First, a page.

As was laid down in the 1979 Taiwan Relations Act, the US is committed to preserving the current status quo. The Act specified that "the United States will make available to Taiwan such defense articles and defense services in such quantity as may be necessary to enable Taiwan to maintain a sufficient self-defense capability." The Act obliged the US "to provide Taiwan with arms of a defensive character” and maintain “the capacity of the United States” which will enable Washington “to resist any resort to force or other forms of coercion that would jeopardize the security, or social or economic system, of the people on Taiwan." Still, as the US has not clearly promised to get involved militarily if the PRC invaded or attacked Taiwan or used other means of coercion, such as boycotts and embargoes, Washington’s strategy has been rightly called a policy of “strategic ambiguity.” The Biden administration, however, has increasingly moved away from it and has become more explicit in its support of Taiwan in case of a military crisis.

At present, however, it appears that China does not (yet) have the military means to bring about unification with Taiwan. An invasion of Taiwan would be a great military risk for Beijing.  An economic blockade of the island would be an equally formidable geopolitical gamble. Moreover, Beijing does not seem to have entirely given up on achieving unification with Taiwan by peaceful ways though in view of the Taiwan population being increasingly disinterested in unity with China, time might be running out in the view of the CCP leaders in Beijing.  It is thus geopolitics which may endanger the free flow of trade in the South China Sea in the future rather than purely economic interests.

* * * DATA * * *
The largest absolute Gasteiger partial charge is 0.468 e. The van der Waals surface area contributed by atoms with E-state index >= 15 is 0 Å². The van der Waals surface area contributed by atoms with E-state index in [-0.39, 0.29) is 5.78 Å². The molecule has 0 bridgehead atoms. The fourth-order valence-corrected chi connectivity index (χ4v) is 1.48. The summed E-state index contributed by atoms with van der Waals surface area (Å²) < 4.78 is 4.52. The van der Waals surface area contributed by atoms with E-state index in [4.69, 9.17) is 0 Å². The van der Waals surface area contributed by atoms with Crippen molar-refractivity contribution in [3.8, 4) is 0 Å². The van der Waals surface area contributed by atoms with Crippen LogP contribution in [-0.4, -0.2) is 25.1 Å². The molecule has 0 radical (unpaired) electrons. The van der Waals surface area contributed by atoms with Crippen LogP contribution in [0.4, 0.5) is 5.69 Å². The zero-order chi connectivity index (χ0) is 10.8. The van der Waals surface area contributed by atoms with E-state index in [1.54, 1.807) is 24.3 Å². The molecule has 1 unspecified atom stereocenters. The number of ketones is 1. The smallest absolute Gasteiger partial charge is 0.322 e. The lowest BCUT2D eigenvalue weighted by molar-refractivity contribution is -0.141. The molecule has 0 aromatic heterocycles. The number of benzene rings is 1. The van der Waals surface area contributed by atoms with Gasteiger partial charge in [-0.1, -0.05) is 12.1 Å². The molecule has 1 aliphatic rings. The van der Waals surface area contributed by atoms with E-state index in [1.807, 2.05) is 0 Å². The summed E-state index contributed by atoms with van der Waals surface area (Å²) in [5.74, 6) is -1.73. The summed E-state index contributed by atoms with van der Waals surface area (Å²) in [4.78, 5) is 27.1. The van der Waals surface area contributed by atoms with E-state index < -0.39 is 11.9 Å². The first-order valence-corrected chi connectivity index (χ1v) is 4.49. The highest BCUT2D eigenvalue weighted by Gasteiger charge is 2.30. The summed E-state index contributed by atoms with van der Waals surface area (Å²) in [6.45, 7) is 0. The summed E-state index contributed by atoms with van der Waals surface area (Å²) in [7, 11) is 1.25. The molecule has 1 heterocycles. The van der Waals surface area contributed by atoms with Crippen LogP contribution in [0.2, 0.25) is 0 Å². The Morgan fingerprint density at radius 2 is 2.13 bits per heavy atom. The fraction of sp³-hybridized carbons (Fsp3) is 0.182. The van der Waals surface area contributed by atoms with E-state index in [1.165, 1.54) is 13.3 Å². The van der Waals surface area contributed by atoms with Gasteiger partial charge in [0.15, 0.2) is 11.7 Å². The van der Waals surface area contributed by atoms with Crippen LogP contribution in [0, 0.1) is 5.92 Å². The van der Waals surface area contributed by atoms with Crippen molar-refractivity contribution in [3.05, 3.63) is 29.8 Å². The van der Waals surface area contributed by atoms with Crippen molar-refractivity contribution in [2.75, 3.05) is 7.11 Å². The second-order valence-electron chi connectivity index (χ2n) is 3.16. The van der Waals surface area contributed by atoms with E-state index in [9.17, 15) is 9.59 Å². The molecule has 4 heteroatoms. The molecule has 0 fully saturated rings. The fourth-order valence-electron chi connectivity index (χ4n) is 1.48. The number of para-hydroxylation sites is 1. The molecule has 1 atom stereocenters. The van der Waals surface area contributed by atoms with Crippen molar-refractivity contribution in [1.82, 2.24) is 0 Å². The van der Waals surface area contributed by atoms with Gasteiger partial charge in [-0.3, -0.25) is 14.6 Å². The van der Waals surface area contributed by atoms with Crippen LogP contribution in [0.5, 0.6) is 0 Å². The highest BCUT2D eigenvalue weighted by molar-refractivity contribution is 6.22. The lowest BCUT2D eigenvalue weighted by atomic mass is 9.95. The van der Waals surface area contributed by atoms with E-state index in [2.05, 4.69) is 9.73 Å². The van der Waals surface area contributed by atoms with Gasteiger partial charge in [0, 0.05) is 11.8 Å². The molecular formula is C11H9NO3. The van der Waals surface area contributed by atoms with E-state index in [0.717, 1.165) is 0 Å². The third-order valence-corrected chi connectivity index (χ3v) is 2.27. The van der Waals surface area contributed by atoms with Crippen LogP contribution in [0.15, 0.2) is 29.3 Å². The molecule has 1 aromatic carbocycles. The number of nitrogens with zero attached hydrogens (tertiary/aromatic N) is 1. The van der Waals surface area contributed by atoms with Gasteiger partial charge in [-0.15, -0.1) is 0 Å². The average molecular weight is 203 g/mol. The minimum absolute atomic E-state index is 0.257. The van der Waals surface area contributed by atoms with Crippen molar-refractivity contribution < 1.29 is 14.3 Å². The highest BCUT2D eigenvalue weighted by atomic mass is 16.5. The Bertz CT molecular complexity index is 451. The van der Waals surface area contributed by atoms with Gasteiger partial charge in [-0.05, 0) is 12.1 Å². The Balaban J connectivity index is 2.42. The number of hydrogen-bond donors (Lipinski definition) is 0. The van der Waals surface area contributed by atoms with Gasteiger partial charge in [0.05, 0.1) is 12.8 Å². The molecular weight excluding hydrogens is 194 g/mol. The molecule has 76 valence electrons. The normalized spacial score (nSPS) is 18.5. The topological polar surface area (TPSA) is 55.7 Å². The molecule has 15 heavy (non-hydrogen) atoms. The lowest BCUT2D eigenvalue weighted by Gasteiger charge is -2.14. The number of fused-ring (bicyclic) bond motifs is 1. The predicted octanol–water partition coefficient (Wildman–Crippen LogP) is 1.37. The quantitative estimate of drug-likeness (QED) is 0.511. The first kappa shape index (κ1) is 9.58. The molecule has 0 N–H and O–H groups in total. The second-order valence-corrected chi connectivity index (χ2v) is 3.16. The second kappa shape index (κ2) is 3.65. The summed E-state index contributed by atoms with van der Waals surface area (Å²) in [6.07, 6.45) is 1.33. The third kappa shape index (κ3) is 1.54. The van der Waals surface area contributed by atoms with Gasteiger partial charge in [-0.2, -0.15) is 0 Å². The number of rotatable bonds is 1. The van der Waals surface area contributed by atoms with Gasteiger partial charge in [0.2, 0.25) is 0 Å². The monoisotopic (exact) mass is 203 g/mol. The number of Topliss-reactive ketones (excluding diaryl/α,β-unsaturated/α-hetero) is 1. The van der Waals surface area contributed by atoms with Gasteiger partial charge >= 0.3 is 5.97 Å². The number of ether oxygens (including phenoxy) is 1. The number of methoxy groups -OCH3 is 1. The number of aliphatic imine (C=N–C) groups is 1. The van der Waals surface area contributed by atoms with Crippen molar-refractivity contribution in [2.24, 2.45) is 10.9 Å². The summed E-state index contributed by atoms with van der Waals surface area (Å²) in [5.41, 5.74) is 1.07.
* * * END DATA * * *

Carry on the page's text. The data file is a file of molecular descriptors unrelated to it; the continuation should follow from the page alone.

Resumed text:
South China Sea: This also applies to the disputes over the reefs, rocks and islands in the South China Sea. Although a binding ruling of the UN Permanent Court of Arbitration (PCA) in The Hague in July 2016 declared that China had no historical claims to the South China Sea and no right to impose a Nine-Dash-Line within the South China Sea, Beijing sees this very differently and has ignored the ruling. China claims everything within its artificially drawn up Nine-Dash-Line in the South China Sea (almost 90 per cent of the entire sea) as being within its national jurisdiction. Yet, countries such as the Philippines, Malaysia, Brunei, Vietnam also claim some of the reefs and rocks in the South China Sea, and the surrounding waters, as part of their national territory. Particularly disputed are the waters and rocks around the Spratly islands and the Second Thomas Shoal.